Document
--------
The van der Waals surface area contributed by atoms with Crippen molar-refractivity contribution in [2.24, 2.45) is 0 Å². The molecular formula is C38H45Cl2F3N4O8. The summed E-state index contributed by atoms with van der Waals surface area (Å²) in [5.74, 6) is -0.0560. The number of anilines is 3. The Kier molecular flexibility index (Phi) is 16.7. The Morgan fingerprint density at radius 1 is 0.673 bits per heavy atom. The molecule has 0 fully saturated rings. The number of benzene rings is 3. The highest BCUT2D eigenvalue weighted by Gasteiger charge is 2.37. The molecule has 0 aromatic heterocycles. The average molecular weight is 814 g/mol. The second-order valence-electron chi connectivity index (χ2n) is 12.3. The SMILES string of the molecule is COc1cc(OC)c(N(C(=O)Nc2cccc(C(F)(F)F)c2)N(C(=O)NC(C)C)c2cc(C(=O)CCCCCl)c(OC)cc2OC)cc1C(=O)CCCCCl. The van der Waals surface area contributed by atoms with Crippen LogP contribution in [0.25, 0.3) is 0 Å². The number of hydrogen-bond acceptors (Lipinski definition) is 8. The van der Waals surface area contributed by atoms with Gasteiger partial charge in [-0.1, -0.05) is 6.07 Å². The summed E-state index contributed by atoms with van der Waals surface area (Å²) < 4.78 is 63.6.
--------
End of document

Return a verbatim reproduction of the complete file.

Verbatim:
The van der Waals surface area contributed by atoms with Crippen molar-refractivity contribution in [2.24, 2.45) is 0 Å². The molecular formula is C38H45Cl2F3N4O8. The summed E-state index contributed by atoms with van der Waals surface area (Å²) in [5.74, 6) is -0.0560. The number of anilines is 3. The Kier molecular flexibility index (Phi) is 16.7. The Morgan fingerprint density at radius 1 is 0.673 bits per heavy atom. The molecule has 0 fully saturated rings. The number of benzene rings is 3. The highest BCUT2D eigenvalue weighted by Gasteiger charge is 2.37. The molecule has 0 aromatic heterocycles. The average molecular weight is 814 g/mol. The second-order valence-electron chi connectivity index (χ2n) is 12.3. The SMILES string of the molecule is COc1cc(OC)c(N(C(=O)Nc2cccc(C(F)(F)F)c2)N(C(=O)NC(C)C)c2cc(C(=O)CCCCCl)c(OC)cc2OC)cc1C(=O)CCCCCl. The van der Waals surface area contributed by atoms with Crippen LogP contribution in [0.25, 0.3) is 0 Å². The number of hydrogen-bond acceptors (Lipinski definition) is 8. The van der Waals surface area contributed by atoms with Gasteiger partial charge in [-0.1, -0.05) is 6.07 Å². The summed E-state index contributed by atoms with van der Waals surface area (Å²) < 4.78 is 63.6.